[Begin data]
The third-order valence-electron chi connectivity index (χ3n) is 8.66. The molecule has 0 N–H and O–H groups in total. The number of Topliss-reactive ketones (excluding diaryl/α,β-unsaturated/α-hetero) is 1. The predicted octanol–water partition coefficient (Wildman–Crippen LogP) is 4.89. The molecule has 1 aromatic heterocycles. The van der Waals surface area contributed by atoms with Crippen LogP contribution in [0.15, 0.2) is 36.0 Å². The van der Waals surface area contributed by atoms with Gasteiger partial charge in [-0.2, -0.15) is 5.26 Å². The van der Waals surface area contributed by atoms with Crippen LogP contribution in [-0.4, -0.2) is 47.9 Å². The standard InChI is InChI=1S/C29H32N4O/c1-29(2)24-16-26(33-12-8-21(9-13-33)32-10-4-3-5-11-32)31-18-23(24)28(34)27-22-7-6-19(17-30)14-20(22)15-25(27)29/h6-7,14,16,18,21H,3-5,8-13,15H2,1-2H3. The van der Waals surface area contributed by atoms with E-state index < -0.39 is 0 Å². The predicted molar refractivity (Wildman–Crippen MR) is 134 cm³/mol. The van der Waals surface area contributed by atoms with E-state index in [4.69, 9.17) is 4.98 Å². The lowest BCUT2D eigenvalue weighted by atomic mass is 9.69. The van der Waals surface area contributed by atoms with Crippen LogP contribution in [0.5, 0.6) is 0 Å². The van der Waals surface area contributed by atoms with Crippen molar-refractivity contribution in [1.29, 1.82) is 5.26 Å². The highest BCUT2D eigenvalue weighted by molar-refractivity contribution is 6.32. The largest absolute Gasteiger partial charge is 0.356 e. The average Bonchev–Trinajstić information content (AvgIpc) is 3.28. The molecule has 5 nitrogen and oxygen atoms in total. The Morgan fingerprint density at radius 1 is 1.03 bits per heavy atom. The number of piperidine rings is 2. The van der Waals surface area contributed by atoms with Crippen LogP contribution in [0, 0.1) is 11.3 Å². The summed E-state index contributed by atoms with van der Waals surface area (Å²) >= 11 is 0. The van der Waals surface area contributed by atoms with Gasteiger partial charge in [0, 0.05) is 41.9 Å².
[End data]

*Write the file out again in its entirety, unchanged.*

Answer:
The third-order valence-electron chi connectivity index (χ3n) is 8.66. The molecule has 0 N–H and O–H groups in total. The number of Topliss-reactive ketones (excluding diaryl/α,β-unsaturated/α-hetero) is 1. The predicted octanol–water partition coefficient (Wildman–Crippen LogP) is 4.89. The molecule has 1 aromatic heterocycles. The van der Waals surface area contributed by atoms with Crippen LogP contribution in [0.15, 0.2) is 36.0 Å². The van der Waals surface area contributed by atoms with Gasteiger partial charge in [-0.2, -0.15) is 5.26 Å². The van der Waals surface area contributed by atoms with Crippen LogP contribution in [-0.4, -0.2) is 47.9 Å². The standard InChI is InChI=1S/C29H32N4O/c1-29(2)24-16-26(33-12-8-21(9-13-33)32-10-4-3-5-11-32)31-18-23(24)28(34)27-22-7-6-19(17-30)14-20(22)15-25(27)29/h6-7,14,16,18,21H,3-5,8-13,15H2,1-2H3. The van der Waals surface area contributed by atoms with E-state index < -0.39 is 0 Å². The predicted molar refractivity (Wildman–Crippen MR) is 134 cm³/mol. The van der Waals surface area contributed by atoms with E-state index in [4.69, 9.17) is 4.98 Å². The lowest BCUT2D eigenvalue weighted by atomic mass is 9.69. The van der Waals surface area contributed by atoms with Crippen LogP contribution in [0.5, 0.6) is 0 Å². The van der Waals surface area contributed by atoms with Crippen molar-refractivity contribution in [1.29, 1.82) is 5.26 Å². The highest BCUT2D eigenvalue weighted by molar-refractivity contribution is 6.32. The largest absolute Gasteiger partial charge is 0.356 e. The average Bonchev–Trinajstić information content (AvgIpc) is 3.28. The molecule has 5 nitrogen and oxygen atoms in total. The Morgan fingerprint density at radius 1 is 1.03 bits per heavy atom. The number of piperidine rings is 2. The van der Waals surface area contributed by atoms with Crippen LogP contribution in [0, 0.1) is 11.3 Å². The summed E-state index contributed by atoms with van der Waals surface area (Å²) >= 11 is 0. The van der Waals surface area contributed by atoms with Gasteiger partial charge in [0, 0.05) is 41.9 Å².